Achievement — Occupations that satisfy this work value are results oriented and allow employees to use their strongest abilities, giving them a feeling of accomplishment. Corresponding needs are Ability Utilization and Achievement.
Independence — Occupations that satisfy this work value allow employees to work on their own and make decisions. Corresponding needs are Creativity, Responsibility and Autonomy.
Recognition — Occupations that satisfy this work value offer advancement, potential for leadership, and are often considered prestigious. Corresponding needs are Advancement, Authority, Recognition and Social Status.

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Related Occupations

11-9121.00 Natural Sciences Managers Green Occupation
15-1199.04 Geospatial Information Scientists and Technologists   Bright Outlook Bright Outlook     Green Occupation Green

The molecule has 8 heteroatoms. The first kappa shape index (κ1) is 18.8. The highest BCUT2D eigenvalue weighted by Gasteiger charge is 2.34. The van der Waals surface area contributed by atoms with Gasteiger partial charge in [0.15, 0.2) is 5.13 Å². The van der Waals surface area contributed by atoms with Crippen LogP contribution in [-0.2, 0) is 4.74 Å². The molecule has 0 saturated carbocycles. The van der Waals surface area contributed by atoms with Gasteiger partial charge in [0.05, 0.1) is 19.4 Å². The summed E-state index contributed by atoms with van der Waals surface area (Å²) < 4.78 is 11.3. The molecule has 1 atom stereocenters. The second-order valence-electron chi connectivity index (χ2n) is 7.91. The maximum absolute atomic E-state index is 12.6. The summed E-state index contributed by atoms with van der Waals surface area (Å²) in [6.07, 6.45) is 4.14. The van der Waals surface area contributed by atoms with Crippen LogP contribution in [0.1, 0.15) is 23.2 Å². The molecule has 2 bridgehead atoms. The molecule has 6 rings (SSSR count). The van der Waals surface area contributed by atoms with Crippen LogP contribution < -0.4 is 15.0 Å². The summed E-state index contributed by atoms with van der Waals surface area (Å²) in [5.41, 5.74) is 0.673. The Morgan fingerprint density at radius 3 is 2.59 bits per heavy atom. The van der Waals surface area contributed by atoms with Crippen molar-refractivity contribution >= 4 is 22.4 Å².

15-1199.05 Geographic Information Systems Technicians Bright Outlook Green Occupation
15-2031.00 Operations Research Analysts Bright Outlook
15-2041.00 Statisticians Bright Outlook
19-2011.00 Astronomers
19-2042.00 Geoscientists, Except Hydrologists and Geographers Green Occupation
19-3092.00 Geographers Bright Outlook
25-1051.00 Atmospheric, Earth, Marine, and Space Sciences Teachers, Postsecondary
25-1053.00 Environmental Science Teachers, Postsecondary

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Wages & Employment Trends

National

Median wages data collected from Physical Scientists, All Other.
Employment data collected from Physical Scientists, All Other.
Industry data collected from Physical Scientists, All Other.

Median wages (2012) $44.06 hourly, $91,640 annual
Employment (2012) 31,000 employees
Projected growth (2012-2022) Slower than average (3% to 7%) Slower than average (3% to 7%)
Projected job openings (2012-2022) 8,300
Top industries (2012)

State & National

          CareerOneStop

Source: Bureau of Labor Statistics 2012 wage data external site and 2012-2022 employment projections external site. "Projected growth" represents the estimated change in total employment over the projections period (2012-2022). "Projected job openings" represent openings due to growth and replacement.

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Job Openings on the Web

Find Jobs
for Remote Sensing Scientists and Technologists

          mySkills myFuture

State & National Job Banks

          CareerOneStop